During the cold months we can often feel bombarded by illnesses, our energy may dip considerably, we can feel low and irritable without the warmth of the sunshine. With Covid-19 so prevalent it is even more important that we take steps towards supporting and strengthening our immune system, so it can function at its fullest and protect us from all the wintery bugs.
Here are some favourite top tips that myself and a few other wellbeing practitioners from our Feel Good Norfolk Collective enjoy using and would like to share with you.
Not only is it deliciously warming, but ginger is also great at reducing inflammation in the body and increasing the immune response. It is loaded with antioxidants and has powerful antiviral and antibacterial properties too, which means it is cleansing and protective of our bodily cells.
Ginger is great for the gut too, helping to reduce inflammation and move food through the intestine. Considering 70-80% of our immunity is housed in our guts, keeping this area of our body happy and moving well is super beneficial.
Therefore, (as long as you don’t have too much heat in your body already, e.g. you have a high temperature or you are experiencing hot flushes), including ginger regularly in your diet may help to keep your immune system healthy.
You can use it in your cooking, pop it in a smoothie, or you can enjoy it in a tea by simply grating approximately a teaspoon of fresh ginger into your favourite mug and adding hot water.
2. Prioritise quality sleep
The saying “you’ll feel better after a good night’s sleep” really does ring true!
Research has shown how good quality sleep boosts the T Cells (white blood cells) in the body that fight off infection, so they are an essential part of the immune system, and we definitely want more of them.
It can differ from person to person, but ideally we need 7-9 hours of sleep. Any less the body simply doesn’t have time to restore, rejuvenate and recharge as it needs to.
By ensuring the body can fully rest it is able to move into the rest and digest state where all the healing happens.
You can improve, not only the quantity, but also the quality of your sleep by creating better sleep habits.
A good bedtime ritual goes a long way to getting a better night’s sleep, our brains love the repetitive cues included in a regular routine. By doing a few things each evening in the same order to prepare you for bedtime is great for calming the nervous system. This could include dimming the lights, having a warm bath, some gentle yoga, reading a book.
The blue light from LED screens reduces the production of melatonin (which helps us sleep) so switching off all screens an hour before bed can be super beneficial. Avoiding consuming caffeine in the afternoon and not eating a big dinner too late in the evening will help to reduce the stimulus that can keep you awake or cause a restless sleep pattern.
Using your bedroom for just sleeping, as opposed to an office or gym, will help to ensure your brain knows this is the space it can truly rest. Keep the room clutter free, comfortable, dark, quiet, and calm and you will more likely enjoy catching a lot more zzzzzzz’s!
3. Cold showers or even going for a cold water swim!
When the body has to adjust to the cold it moves into a ‘stressed state’ we can start to feel panicked, and it can feel very similar to how we feel when anxious or experiencing a panic attack. Through deep breath work and focusing the mind, the body begins to respond as it needs to. The blood flows faster around the body to warm us up.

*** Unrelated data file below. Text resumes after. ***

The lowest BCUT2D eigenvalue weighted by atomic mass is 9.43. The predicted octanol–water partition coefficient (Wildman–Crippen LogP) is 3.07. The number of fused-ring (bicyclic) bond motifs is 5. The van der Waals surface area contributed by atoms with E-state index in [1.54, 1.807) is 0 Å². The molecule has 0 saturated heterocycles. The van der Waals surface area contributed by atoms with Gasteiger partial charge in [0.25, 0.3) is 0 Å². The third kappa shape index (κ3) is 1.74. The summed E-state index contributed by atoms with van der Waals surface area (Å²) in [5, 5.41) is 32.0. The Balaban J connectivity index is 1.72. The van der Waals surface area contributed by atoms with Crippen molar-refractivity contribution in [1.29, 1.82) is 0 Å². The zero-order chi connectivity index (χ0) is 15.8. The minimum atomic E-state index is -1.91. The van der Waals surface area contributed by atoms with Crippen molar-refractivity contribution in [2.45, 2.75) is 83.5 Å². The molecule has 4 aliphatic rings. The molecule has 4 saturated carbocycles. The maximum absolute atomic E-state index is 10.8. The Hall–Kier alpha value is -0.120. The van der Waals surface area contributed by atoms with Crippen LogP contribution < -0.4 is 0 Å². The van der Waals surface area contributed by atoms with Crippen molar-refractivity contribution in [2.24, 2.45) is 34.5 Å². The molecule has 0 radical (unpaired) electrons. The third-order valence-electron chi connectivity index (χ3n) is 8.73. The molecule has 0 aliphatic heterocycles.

So, amongst many great benefits, cold water showers or swimming increases circulation, improves mental resilience, reduces stress and increases our ability to manage stress, and then YES, it boosts the immune system!!
We challenge you to turn the temperature down at the end of your next shower for 30 seconds. Breathe, you can do it. Start there, then increase the time until you can just jump straight in with the shower set to cold or, if you are feeling super brave, into a river or the sea!
4. Vitamin D
Otherwise known as the ‘sunshine vitamin’ as it is produced in the body when we are exposed to sunlight. Our body needs Vitamin D for bone growth and to support the immune system. Therefore, due to limited supplies of sunshine during the winter, you may like to consider how you can increase this through eating foods high in vitamin D, including fish, egg yolks, and in fortified grains and dairy, as well as investing in a good quality supplement.
5. Touch therapies
Natural therapies such as massage, reflexology, acupuncture, hypnotherapy, aromatherapy or herbology, to name but a few, are all tools we can use to access our own bodies healing capabilities.
It is the opportunity to check in regularly to maintain a sense of equilibrium in the body and regain some balance when things are a little out of kilter. Each person is different as to which therapy / therapist resonates with them but, once we find one that works for us, it is worth incorporating it into our monthly selfcare plan. Through the relaxation these therapies can provide, stress is reduced, and when we are less stressed our body can function with more strength and vitality.
Do things that make you feel good!
Because when you do something that makes you feel good you get a hit of oxytocin and this brilliant hormone has a calming effect, reduces the stress hormone cortisol (which weakens are immunity), and naturally promotes better sleep.
Doing the things that bring you peace and joy, that make you feel cosy and warm inside, will do wonderful things to create the protective armour on the outside to help keep you stronger this winter.